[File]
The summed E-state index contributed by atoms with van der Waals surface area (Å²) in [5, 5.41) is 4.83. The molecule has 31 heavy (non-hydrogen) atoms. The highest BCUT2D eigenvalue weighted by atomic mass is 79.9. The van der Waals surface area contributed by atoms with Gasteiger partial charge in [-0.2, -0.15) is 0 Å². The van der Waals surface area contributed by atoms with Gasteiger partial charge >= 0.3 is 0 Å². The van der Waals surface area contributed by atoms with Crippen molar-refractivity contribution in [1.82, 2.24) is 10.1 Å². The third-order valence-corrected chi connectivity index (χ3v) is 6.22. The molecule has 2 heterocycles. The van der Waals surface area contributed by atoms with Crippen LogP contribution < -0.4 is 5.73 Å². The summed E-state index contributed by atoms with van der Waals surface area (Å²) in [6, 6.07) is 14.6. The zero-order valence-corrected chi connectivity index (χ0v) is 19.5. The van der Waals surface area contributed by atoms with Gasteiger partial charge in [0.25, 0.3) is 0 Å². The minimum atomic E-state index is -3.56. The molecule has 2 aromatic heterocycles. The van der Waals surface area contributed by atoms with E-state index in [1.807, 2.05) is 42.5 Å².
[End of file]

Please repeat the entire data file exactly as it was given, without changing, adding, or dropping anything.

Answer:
The summed E-state index contributed by atoms with van der Waals surface area (Å²) in [5, 5.41) is 4.83. The molecule has 31 heavy (non-hydrogen) atoms. The highest BCUT2D eigenvalue weighted by atomic mass is 79.9. The van der Waals surface area contributed by atoms with Gasteiger partial charge in [-0.2, -0.15) is 0 Å². The van der Waals surface area contributed by atoms with Gasteiger partial charge >= 0.3 is 0 Å². The van der Waals surface area contributed by atoms with Crippen molar-refractivity contribution in [1.82, 2.24) is 10.1 Å². The third-order valence-corrected chi connectivity index (χ3v) is 6.22. The molecule has 2 heterocycles. The van der Waals surface area contributed by atoms with Crippen LogP contribution < -0.4 is 5.73 Å². The summed E-state index contributed by atoms with van der Waals surface area (Å²) in [6, 6.07) is 14.6. The zero-order valence-corrected chi connectivity index (χ0v) is 19.5. The van der Waals surface area contributed by atoms with Gasteiger partial charge in [0.25, 0.3) is 0 Å². The minimum atomic E-state index is -3.56. The molecule has 2 aromatic heterocycles. The van der Waals surface area contributed by atoms with E-state index in [1.807, 2.05) is 42.5 Å².